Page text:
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Garden Bloggers’ Bloom Day April 2012

Allspice flower (Calycanthus florida). (C) Jo Ellen Meyers Sharp

Last Saturday was my first day back at the garden center, where I quit last summer. Maybe we both needed a break, because I was invited back to work a few months during the peak season and I accepted.

That day, my first customer had drawn a sketch of his garden and had a plant list. He also was carrying around The Indiana Gardener’s Guide. I eventually told him I wrote the book. After that, he really opened up and asked me many questions. He bought several plants.

Amsonia tabernaemontana. (C) Jo Ellen Meyers Sharp

A young woman who recently moved here from Maine also was looking for plants for her new garden. She also had many questions, especially about how to screen an area of her yard from unwanted views. Initially, she asked about fast growing trees. I recommended using shrubs, such as leatherleaf or burkwood viburnums and why. She did not buy plants, but I feel like she’ll be back.

And, there were two women from southern Indiana and Louisville who had taken a snip off a plant where they had a meeting. They brought it in and I was able to identify it as eastern blue star (Amsonia tabernaemontana).

Each commented on how great it was to find someone who knows about plants and can answer questions. It made me feel good about the value I bring to this garden center and to gardening in general. My goal is always to help people succeed. When they succeed, we all succeed.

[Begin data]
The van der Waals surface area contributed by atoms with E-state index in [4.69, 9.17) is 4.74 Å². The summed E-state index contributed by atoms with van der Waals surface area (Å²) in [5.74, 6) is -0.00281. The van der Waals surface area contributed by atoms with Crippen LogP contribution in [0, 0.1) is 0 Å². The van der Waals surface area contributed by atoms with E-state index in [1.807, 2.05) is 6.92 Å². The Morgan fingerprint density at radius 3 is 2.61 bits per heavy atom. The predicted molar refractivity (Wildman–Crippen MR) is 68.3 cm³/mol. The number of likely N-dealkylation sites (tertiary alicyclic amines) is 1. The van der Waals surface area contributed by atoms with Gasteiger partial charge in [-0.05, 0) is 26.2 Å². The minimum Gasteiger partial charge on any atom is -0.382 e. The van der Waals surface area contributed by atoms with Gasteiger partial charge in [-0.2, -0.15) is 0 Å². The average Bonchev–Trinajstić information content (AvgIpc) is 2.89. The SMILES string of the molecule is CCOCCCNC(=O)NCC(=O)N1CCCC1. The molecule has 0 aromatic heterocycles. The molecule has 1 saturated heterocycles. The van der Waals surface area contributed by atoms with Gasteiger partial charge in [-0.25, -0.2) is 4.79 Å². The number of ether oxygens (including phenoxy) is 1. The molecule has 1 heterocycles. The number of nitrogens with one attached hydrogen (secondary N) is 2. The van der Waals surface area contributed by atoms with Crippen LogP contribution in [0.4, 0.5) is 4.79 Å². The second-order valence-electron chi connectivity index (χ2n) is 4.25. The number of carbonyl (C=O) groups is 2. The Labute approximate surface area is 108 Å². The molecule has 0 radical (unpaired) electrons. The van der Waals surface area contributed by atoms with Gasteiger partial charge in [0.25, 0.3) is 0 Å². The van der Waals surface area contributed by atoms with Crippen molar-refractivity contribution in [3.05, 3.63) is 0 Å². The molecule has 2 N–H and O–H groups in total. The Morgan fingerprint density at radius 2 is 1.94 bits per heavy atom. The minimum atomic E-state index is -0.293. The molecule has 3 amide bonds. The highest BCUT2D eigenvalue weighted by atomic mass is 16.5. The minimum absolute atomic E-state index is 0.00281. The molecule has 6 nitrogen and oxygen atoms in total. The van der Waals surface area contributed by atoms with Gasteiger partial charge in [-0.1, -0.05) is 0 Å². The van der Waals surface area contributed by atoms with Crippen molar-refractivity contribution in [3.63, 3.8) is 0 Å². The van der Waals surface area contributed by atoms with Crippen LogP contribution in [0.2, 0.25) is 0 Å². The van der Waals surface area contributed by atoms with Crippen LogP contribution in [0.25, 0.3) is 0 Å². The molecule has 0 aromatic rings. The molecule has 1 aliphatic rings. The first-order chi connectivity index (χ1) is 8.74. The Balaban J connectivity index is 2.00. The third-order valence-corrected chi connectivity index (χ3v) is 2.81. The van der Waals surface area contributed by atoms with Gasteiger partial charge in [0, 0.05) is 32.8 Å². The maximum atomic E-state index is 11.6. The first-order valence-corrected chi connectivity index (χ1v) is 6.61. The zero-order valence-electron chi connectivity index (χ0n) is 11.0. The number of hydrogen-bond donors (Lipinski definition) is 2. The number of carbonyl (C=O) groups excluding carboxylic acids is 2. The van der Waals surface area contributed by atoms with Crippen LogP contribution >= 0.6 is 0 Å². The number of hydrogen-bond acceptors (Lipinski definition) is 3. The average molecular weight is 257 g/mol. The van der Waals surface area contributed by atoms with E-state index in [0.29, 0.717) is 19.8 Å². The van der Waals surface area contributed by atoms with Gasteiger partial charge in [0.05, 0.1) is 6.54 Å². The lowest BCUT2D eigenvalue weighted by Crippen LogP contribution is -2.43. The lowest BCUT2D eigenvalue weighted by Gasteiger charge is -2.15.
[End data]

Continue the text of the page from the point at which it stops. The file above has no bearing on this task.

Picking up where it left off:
In the garden:

Firefly silene. (C) Jo Ellen Meyers Sharp

‘Firefly’ Silene (S. dioica) came a few years ago from Blooms of Bressingham and it is one of the earliest blooming perennials I have. It’s about 20 inches tall and will get about that wide, planted in full sun. Great for cut flowers, too.

May Night salvia (S. x sylvestris) is blooming beautifully this year, grateful that the Knock Out Rose that blocked a lot of the perennial’s light, is gone.

Cool Wave pansies. (C) Jo Ellen Meyers Sharp

The Cool Wave pansies from Ball Horticulture have weathered the weather with great stamina. They are beaming.

Soon, the blue balls on the big alliums (Allium) will unfurl, about a month early, just like about everything else. The leaves of the bulbs got nipped a bit by a couple of 20+ degree nights. The bulbs are a gift from May Dreams Gardens, the host for Garden Bloggers’ Bloom Day.

And, the ‘Electric Lime’ Heuchera also got nipped by the freeze. For this plant, I will snip off the damage leaves.

Frost-tinged heuchera 'Electric Lime'. (C) Jo Ellen Meyers Sharp

One of my proudest successes is a native maidenhair fern (Adiantum pedatum), which spent the gosh-awful hot summer in a gallon pot before being planted to the ground last fall. A very sweet customer at the garden center brought me a clump from her yard last summer when she heard me say how I’d not been able to find any in the trade.

Two more Blooms of Bressingham plants earn high marks this time of year — ‘Amethyst in Snow’ and ‘Amethyst Dream’ Centaurea are in full bloom. These are great cut flowers, that’s for sure. And although a bit of a vigorous grower, it is easy to control.

The sweet woodruff (Galium odorata) is beginning to bloom. This is a great little under used ground cover for shadier areas with average to slightly moist soil.

Spanish bluebells (Hyacinthoides hispanica) are among the last blooming spring bulbs, making them a lovely surprise just when you think season is over.

Spanish bluebells. (C) Jo Ellen Meyers Sharp

 

2 comments to Garden Bloggers’ Bloom Day April 2012

  • A good showing for bloom day, and a good day at the garden center. I’ll be heading up that way soon to see what they have, now that you are working there again.

  • irvin

    Glad it was a good return. No doubt many customers are happy as well. Great posting.